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My Rare Cancer Diagnosis Inspired Me To Give Back

01/13/2016 05:51 EST | Updated 01/13/2017 05:12 EST
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Family walking and having fun together on a beach at sunset

On Nov. 20, 2014, my world was rocked by words we all dread: "I'm sorry, you have cancer."

We have all been affected by cancer in one way or another -- loved ones, perhaps parents and/or other relatives who have had to fight that battle. Some may have won that battle; however, many may not have been not as fortunate.

It still seems a little unbelievable that those words were told to me and I was faced with having to fight along with so many other strong, dedicated and loving people. It was always somebody else that had that situation to deal with, and I often wondered where they got the strength to do so, but back in November of 2014, I was called to join the fight.

It felt as if everything was spinning out of control. I so desperately wanted the diagnosis that I received in Winnipeg, my hometown, to be inaccurate. Perhaps there was a mistake made, maybe an error in the radiologist's report, a chance that the tumour could be benign -- anything that would avoid me having to join that path of cancer treatment.

But the fact is that an estimated two in five Canadians will develop cancer in their lifetimes, and one in four will die from it. In 2015, it was estimated that approximately 96,400 Canadian women and 100,500 men would be diagnosed with cancer.

Every cancer diagnosis is devastating, irrelevant of the form it takes. However, when one is told they have a very rare form of cancer, such as cholangiocarcinoma (a type of bile duct cancer) which makes up about two per cent of all reported cancers, one wonders: Where do I go? Who can help me? Is there any team of doctors or a cancer centre in this world that can deal with my unique situation?

Fortunately for all Canadians and people around the world, the answer is YES! That institution is Princess Margaret Cancer Centre. The Princess Margaret has achieved an international reputation as a global leader in the fight to conquer cancer and delivering personalized cancer medicine. It is right in our backyard -- Toronto, Canada's largest city.

When I was referred to see Dr. Sean Cleary at the Princess Margaret, I was cautiously optimistic. My form of cancer was so rare that the fine group of doctors in Winnipeg could not provide the level of care and treatment that I required, so I sourced out a leading cancer centre in the United States.

This world-renowned clinic also had a difficult time finding a treatment plan that would provide me with a means of survival and a quality of life we all thrive for and deserve.

So, I left my fate with the team of professionals at the Princess Margaret and now, 14 months after my diagnosis, I am living proof that the elite team of cancer researchers, scientists, clinicians and staff dedicated to the ultimate goal of conquering cancer by leveraging basic, translational and clinical research into dramatic cancer breakthroughs is very real and effective.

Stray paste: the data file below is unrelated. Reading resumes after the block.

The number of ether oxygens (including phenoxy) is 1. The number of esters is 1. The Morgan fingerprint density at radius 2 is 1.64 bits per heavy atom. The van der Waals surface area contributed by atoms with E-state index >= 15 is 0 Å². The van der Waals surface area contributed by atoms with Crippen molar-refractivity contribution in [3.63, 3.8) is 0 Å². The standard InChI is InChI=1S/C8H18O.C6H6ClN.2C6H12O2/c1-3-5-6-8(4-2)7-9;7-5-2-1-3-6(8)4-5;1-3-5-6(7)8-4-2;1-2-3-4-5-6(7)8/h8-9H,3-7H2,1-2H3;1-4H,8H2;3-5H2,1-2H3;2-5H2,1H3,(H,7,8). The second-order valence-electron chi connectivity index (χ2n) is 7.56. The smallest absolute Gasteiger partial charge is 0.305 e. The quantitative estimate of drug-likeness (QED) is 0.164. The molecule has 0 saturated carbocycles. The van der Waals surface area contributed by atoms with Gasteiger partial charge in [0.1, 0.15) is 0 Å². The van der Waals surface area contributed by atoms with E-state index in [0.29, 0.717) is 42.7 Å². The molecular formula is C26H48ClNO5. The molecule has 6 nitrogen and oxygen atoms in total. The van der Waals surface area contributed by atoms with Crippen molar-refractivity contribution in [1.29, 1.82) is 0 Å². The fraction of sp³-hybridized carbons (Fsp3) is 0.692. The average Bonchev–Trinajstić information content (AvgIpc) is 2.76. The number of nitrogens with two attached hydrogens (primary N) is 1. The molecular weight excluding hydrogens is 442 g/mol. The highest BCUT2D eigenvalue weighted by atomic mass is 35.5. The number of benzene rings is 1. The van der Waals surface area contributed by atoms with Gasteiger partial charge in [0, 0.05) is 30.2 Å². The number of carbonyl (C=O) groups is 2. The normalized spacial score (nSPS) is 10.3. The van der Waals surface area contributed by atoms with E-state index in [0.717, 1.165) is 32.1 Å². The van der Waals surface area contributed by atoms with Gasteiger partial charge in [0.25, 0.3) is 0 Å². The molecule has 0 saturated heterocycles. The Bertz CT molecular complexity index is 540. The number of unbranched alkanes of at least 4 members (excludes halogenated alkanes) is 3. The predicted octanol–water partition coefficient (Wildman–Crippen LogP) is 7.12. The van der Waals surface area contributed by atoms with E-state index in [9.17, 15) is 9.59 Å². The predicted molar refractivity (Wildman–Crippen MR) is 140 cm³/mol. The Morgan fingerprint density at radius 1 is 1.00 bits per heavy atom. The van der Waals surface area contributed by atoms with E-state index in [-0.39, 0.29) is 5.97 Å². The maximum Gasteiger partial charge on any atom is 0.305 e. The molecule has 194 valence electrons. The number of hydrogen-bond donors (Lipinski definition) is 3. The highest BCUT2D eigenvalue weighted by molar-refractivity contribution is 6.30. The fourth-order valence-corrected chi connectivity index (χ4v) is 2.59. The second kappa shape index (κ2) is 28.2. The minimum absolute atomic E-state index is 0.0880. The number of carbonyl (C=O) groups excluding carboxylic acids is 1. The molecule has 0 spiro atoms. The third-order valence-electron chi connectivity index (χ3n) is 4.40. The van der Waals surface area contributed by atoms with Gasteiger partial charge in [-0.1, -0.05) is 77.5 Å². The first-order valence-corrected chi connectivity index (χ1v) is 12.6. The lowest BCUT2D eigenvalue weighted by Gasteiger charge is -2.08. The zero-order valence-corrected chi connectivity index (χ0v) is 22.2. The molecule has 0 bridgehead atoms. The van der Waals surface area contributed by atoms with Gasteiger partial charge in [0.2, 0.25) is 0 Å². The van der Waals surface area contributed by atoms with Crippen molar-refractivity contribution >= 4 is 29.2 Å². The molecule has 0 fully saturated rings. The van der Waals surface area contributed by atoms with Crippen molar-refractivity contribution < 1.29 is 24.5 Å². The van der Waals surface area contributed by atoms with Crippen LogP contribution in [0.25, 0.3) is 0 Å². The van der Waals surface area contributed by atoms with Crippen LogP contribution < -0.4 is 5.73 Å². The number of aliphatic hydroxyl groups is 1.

Dr. Cleary was able to resect 70 per cent of my liver, and although the pathology report came in with negative margins and the operation was a complete success, Dr. Cleary, along with the site lead of the Gastrointestinal Cancer Clinic at the Princess Margaret, Dr. Jennifer Knox, recommended I follow up with chemotherapy. I tolerated the chemo that was prescribed to me by Dr. Knox very well and am thrilled I followed their advice.

I have always aspired to become a philanthropist and knew that the time was now to begin that cause and donate to the remarkable group of individuals that saved my life. I did exactly that, and found myself having lunch with Christy Morrow, the associate director of major gifts at the Princess Margaret Cancer Foundation back in August of 2015.

I asked her how else I could contribute to the efforts being made to save lives for all forms of cancer. She suggested I join the OneWalk to Conquer Cancer, a 25-kilometre walk throughout Toronto. Christy is now the campaign director, so she knows what she is talking about!

I wanted to ensure that my donation and the donations made from all of my supporters go to the research that is dear to them. When a participant registers for OneWalk, they select a cancer fund that their dollars raised will support, such as discovery research; breast, gynecologic, lung, gastrointestinal, hepatobiliary, genitourinary or blood cancer; endocrine and skin cancer; melanoma; head and neck cancer; central nervous system cancer; brain and eye cancer; sarcoma; and childhood cancers.

I encourage you to join our team, the GI Joes, to help raise desperately needed funds to fulfill the statement, "We will conquer cancer in our lifetime." The 2016 OneWalk in Toronto will take place on September 10.

Please visit their website, www.OneWalk.ca, and simply request information, register or donate. If you would like to support the GI Joes or me as a participant, click here. You'll be glad you did, as will the great number of people who benefit from the research and current life saving techniques being used by Princess Margaret Cancer Centre.

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